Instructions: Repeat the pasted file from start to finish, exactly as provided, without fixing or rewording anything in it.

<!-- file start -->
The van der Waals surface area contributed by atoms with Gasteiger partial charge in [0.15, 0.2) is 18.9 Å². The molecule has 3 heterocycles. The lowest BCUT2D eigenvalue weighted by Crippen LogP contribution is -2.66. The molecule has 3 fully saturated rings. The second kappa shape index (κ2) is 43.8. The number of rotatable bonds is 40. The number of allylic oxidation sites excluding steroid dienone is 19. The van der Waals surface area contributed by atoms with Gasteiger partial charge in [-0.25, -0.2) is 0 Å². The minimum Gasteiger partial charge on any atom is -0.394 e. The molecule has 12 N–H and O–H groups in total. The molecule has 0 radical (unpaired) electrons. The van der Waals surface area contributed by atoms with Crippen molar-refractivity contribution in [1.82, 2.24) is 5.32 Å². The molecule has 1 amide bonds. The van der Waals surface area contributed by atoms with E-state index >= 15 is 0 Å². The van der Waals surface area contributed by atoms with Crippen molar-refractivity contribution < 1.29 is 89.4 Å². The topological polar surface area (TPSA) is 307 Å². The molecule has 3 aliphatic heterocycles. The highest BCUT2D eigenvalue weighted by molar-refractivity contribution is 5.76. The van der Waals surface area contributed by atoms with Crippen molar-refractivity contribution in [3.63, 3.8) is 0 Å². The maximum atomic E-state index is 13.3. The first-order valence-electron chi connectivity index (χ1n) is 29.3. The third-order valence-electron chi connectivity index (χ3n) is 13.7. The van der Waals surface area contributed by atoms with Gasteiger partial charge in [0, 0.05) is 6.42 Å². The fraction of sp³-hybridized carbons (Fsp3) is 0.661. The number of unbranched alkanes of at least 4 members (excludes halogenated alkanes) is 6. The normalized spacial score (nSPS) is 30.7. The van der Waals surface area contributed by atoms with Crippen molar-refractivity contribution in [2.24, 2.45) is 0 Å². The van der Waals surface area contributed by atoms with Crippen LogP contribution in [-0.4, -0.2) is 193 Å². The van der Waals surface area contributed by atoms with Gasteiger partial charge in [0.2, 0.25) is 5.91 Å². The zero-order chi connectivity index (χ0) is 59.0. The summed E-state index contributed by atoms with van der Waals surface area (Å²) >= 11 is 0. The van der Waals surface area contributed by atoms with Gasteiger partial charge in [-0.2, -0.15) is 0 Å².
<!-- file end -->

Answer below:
The van der Waals surface area contributed by atoms with Gasteiger partial charge in [0.15, 0.2) is 18.9 Å². The molecule has 3 heterocycles. The lowest BCUT2D eigenvalue weighted by Crippen LogP contribution is -2.66. The molecule has 3 fully saturated rings. The second kappa shape index (κ2) is 43.8. The number of rotatable bonds is 40. The number of allylic oxidation sites excluding steroid dienone is 19. The van der Waals surface area contributed by atoms with Gasteiger partial charge in [-0.25, -0.2) is 0 Å². The minimum Gasteiger partial charge on any atom is -0.394 e. The molecule has 12 N–H and O–H groups in total. The molecule has 0 radical (unpaired) electrons. The van der Waals surface area contributed by atoms with Crippen molar-refractivity contribution in [1.82, 2.24) is 5.32 Å². The molecule has 1 amide bonds. The van der Waals surface area contributed by atoms with E-state index >= 15 is 0 Å². The van der Waals surface area contributed by atoms with Crippen molar-refractivity contribution < 1.29 is 89.4 Å². The topological polar surface area (TPSA) is 307 Å². The molecule has 3 aliphatic heterocycles. The highest BCUT2D eigenvalue weighted by molar-refractivity contribution is 5.76. The van der Waals surface area contributed by atoms with Crippen molar-refractivity contribution in [3.63, 3.8) is 0 Å². The maximum atomic E-state index is 13.3. The first-order valence-electron chi connectivity index (χ1n) is 29.3. The third-order valence-electron chi connectivity index (χ3n) is 13.7. The van der Waals surface area contributed by atoms with Gasteiger partial charge in [0, 0.05) is 6.42 Å². The fraction of sp³-hybridized carbons (Fsp3) is 0.661. The number of unbranched alkanes of at least 4 members (excludes halogenated alkanes) is 6. The normalized spacial score (nSPS) is 30.7. The van der Waals surface area contributed by atoms with Crippen molar-refractivity contribution in [2.24, 2.45) is 0 Å². The van der Waals surface area contributed by atoms with Crippen LogP contribution in [-0.4, -0.2) is 193 Å². The van der Waals surface area contributed by atoms with Gasteiger partial charge in [0.2, 0.25) is 5.91 Å². The zero-order chi connectivity index (χ0) is 59.0. The summed E-state index contributed by atoms with van der Waals surface area (Å²) >= 11 is 0. The van der Waals surface area contributed by atoms with Gasteiger partial charge in [-0.2, -0.15) is 0 Å².